As part of a new series, we’re speaking with leaders of startups and medium-sized businesses to get a sense of their recruiting and hiring challenges, and the lessons they’ve learned along the way.
We recently met with Hamza Khan, CEO of Splash Effect, a Toronto-based digital marketing agency that works with educators to create progressive communications materials. Splash Effect offers everything from advertising services to digital and content marketing strategy, and has a client list that includes Hootsuite, Ryerson, University of Toronto, and Seneca.
Workopolis: As a smaller business, how do you approach hiring when you’re looking to support growth?
HK: When we first started to realize that the company was growing, we thought we could develop our experienced and talented people into who we needed to get the work done. We quickly realized, however, that it was important for us to hire externally.
That was when we realized the value of social media. It’s an underrated platform for content marketing, and the importance of digital presence and experience when you’re hiring for a business like ours is great. We put out feelers to gauge competency when it came to certain positions pertaining to content creation, and it was crazy because people I had known for years ended up engaging with us – people I didn’t even know had interest in this space.
What do you look for when you’re using social platforms to get to know people from a professional perspective? How are you gauging competency?
A person’s interests and the type of content they’re sharing says a lot about their competency for a given role. If you’re hiring for a social media or community manager position, it’s a no-brainer that you would look to their social accounts to see what they’re all about and whether their style is what you’re looking for. By tapping into their profiles, you can see if their values line up with your company culture and vision.
We also found that so many people who were reaching out to us on social were less interested in what we were paying. They were more invested in the working experience that comes with being part of a startup. They wanted to be part of something growing, to work in a field that changes from minute-to-minute.
Do you incorporate formal HR practices when you hire, or have you done away with that completely?
In the past we made decisions based on our gut and our comfort level when we interviewed someone, but as you become more experienced as a business owner, you learn that there’s only so many gut feelings you can go on; those feelings have to be backed up by solid information.
Data definitely trumps comfort, and it’s our responsibility as an employer to substantiate someone’s story to make an informed hiring decision. So what we’ve aimed for now is a balance between being a little unorthodox, but also making use of tried and tested hiring practices. Whenever we feel like hiring is difficult, we remind ourselves that processes exist to establish parameters and filter candidates who just aren’t the right fit.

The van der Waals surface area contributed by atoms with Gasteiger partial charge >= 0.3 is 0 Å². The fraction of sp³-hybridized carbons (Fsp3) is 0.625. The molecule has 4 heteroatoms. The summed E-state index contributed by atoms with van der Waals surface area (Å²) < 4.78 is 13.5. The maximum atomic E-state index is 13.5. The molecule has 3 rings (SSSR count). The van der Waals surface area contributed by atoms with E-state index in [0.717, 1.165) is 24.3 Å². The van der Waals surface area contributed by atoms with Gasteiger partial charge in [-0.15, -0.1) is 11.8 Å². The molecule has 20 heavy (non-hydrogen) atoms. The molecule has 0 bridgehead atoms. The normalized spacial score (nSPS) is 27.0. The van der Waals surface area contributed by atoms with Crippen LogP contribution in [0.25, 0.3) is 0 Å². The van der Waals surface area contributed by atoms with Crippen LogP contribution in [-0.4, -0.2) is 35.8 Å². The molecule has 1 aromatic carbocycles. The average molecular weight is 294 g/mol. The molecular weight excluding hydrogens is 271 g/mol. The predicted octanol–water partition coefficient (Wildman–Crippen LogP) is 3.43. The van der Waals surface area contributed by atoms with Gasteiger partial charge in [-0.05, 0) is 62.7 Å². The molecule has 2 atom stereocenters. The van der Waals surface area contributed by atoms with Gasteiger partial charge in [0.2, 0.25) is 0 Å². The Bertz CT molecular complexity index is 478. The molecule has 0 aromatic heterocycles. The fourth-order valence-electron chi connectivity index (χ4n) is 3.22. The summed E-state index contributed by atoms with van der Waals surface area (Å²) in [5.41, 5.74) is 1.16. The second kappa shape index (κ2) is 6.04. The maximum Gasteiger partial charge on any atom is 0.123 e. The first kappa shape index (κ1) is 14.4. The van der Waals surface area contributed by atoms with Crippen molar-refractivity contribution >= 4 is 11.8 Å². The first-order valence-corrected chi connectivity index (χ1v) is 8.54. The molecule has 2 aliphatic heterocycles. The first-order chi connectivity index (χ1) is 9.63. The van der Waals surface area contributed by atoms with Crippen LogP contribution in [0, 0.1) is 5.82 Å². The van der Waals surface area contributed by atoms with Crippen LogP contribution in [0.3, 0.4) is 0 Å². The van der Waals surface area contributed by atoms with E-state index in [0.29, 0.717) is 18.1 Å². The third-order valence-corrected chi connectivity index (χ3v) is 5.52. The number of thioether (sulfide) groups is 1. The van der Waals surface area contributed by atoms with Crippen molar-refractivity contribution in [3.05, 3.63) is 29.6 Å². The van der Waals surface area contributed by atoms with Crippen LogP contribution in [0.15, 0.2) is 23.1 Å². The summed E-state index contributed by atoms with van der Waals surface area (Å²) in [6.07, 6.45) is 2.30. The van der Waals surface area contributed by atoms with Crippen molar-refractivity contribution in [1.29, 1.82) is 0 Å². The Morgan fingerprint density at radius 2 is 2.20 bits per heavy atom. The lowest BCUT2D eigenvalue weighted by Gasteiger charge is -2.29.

How do you approach employer branding and has it been a priority for Splash Effect?
Employer branding for us has really come through our staff, who are passionate ambassadors for the company. This came about organically, but we’ve always set aside time to take a deep dive into the company culture and how to energize our team.
But I would say that to recruit well you need to provide a great web experience. When people come looking for work on your company site and have a bad experience, it turns away top talent.
When you don’t have a great website, you’re sending a message that you don’t take yourself or your company seriously. Design is how you treat your customers, and you’ve probably noticed that when you walk into many office spaces, their internal design is often a reflection of their brand. And that brand lives on your website. It embodies your mission, vision, values, and culture, and if top talent can’t make out those priorities when they come to your website, your hiring process becomes a lot more difficult.
What do you look for in people to propel your company forward?
There’s no point in hiring someone who makes you feel like you’re the best CEO, or like you’re a great manager. You have to hire people that you can see yourself learning from. If you’re better than me, that’s great. That’s what gets me excited about speaking to a potential new hire.
I also believe in hiring for soft skills. Professional experience is great, but we also look for well-rounded people with a great balance of ambition, empathy, responsibility, and leadership.
What are some of the hiring lessons you’ve learned over the years?
One of the greatest lessons we learned was that even though finding people through friends is great, it isn’t always the best option. It’s worth it to follow a formal application process; to distribute a job posting and receive resumes. You can get real insight on people and better gauge competencies.
It also took us some time to understand that hiring externally provides a fresh perspective on our business. Sometimes, for example, it’s the people that come from more corporate structures that have something to teach us, or they have ideas that were getting lost being part of a larger organization. From that we learned our most important hiring lesson: as a small business you always have to keep an open mind.